Whether Montoya is entitled to disability or to attorney's fees are issues that require the consideration and application of provisions of law and are essentially questions of law. In the context of this case, however, these are legal questions that spring from and cannot be resolved without the definitive resolution of the factual issue mentioned above.

3. Our review of the records and of the CA decision shows that the CA correctly ruled in recognizing that the NLRC did not commit any grave abuse of discretion in concluding that Montoya's claim for disability benefits was without basis. Tuberculosis, the ailment for which Montoya claimed compensation, is not work-related under the circumstances of this case, as the NLRC and the CA commonly ruled. The CA's consideration of this factual issue - as basis for the finding that the NLRC did not commit grave abuse of discretion - was clear and concise. To quote the CA:

In this case, petitioner's contention that he contracted tuberculosis while on board the vessel as a result of "inhalation and direct contact to various harmful chemicals x x x and other deleterious substances/agents, his exposure to varying hot and freezing cold temperature as the vessel crossed ocean boundaries, amidst harsh sea weather conditions, and the strenuous work on the vessel," are bare allegations which were not substantiated nor corroborated by any other evidence that would have established a causal relationship between tuberculosis ileitis that rendered him unfit to work with the condition of his work aboard the vessel, and the abdominal trauma he suffered when he was hit by a pipe.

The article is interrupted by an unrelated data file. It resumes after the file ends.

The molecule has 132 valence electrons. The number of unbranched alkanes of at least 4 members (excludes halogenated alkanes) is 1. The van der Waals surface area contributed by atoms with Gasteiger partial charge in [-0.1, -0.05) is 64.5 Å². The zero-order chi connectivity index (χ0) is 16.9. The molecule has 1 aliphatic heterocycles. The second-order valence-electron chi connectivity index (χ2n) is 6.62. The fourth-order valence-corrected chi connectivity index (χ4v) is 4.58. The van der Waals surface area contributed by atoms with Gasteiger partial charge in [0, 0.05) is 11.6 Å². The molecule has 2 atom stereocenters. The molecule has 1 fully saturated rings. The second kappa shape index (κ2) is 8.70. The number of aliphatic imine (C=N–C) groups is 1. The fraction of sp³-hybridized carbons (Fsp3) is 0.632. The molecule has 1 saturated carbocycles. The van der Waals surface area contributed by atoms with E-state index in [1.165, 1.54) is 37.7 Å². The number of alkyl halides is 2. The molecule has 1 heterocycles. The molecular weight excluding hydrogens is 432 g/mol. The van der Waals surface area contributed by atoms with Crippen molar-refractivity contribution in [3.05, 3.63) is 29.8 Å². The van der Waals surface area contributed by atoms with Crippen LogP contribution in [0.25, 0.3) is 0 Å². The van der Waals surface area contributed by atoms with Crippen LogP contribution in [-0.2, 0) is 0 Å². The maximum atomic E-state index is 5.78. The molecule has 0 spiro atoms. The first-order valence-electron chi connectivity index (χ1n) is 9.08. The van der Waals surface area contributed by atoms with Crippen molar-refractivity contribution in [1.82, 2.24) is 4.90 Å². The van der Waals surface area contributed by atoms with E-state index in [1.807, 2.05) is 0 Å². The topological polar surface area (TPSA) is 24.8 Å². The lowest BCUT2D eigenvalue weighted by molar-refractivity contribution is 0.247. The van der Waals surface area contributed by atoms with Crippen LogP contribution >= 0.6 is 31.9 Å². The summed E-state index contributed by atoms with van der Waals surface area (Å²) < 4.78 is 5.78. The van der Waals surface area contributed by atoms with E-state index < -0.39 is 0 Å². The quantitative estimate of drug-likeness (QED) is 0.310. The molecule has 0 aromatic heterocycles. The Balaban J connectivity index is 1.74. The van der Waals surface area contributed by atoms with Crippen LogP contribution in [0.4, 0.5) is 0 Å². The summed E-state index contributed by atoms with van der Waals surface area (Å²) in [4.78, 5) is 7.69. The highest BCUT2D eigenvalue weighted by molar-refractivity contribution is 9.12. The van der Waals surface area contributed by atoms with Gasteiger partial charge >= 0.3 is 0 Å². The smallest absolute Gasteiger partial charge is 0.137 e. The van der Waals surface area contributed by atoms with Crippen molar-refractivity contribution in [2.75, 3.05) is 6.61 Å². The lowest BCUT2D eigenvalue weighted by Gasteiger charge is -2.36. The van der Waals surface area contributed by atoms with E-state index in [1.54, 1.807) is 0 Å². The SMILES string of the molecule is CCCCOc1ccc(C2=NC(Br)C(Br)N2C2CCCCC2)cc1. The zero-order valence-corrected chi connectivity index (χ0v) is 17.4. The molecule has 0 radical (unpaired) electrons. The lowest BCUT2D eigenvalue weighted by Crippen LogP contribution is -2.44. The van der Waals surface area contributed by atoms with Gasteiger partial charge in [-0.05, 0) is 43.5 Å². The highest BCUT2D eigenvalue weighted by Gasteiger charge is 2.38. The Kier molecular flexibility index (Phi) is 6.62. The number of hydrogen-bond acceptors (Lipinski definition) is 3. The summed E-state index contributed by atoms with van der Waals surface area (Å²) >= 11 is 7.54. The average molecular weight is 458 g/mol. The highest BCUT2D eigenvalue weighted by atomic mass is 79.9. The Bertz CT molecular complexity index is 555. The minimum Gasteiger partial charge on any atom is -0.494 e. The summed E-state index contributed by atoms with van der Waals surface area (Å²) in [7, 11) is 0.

x x x         x x x         x x x

There was likewise no showing that he complained of any illness while on board the vessel nor was it established that petitioner was repatriated due to tuberculosis. Moreover, it bears to note that petitioner was afforded proper medical attention upon his repatriation due to the accident he suffered while on board the vessel M/V Papa and the operation he underwent due to "subphrenic and subhepatic abscess secondary to blunt trauma" have (sic) healed. Hence, his having been hit by a pipe is too remote a cause as to result in the illness sought to be compensated. Besides, petitioner failed to refute the findings of his own physician that his being HIV Positive made him "prone to other viral, bacterial or even fungal infections" which "could be fatal" and there is "no assurance of complete cure, nor assurance of non-recurrence" of tuberculosis ileitis.[21]

While pulmonary tuberculosis appears in the list of occupational diseases in the contract of employment, the inclusion is conditional;[22] a claimant has to show actual work-relatedness if the condition does not apply. Montoya was not engaged in one of the occupations where tuberculosis is a listed illness; thus, Montoya carried the burden of showing by substantial evidence that his tuberculosis ileitis was due to the abdominal injury he sustained on board the M/V Papa or to his exposure to toxic chemicals and substances and to harsh weather conditions. As the CA found, he had nothing to support his claim other than the cryptic comment of his physician, Dr. Vicaldo, that "[H]is illness is considered as work-related and work-aggravated,"[23] without elaborating on how the doctor arrived at this finding.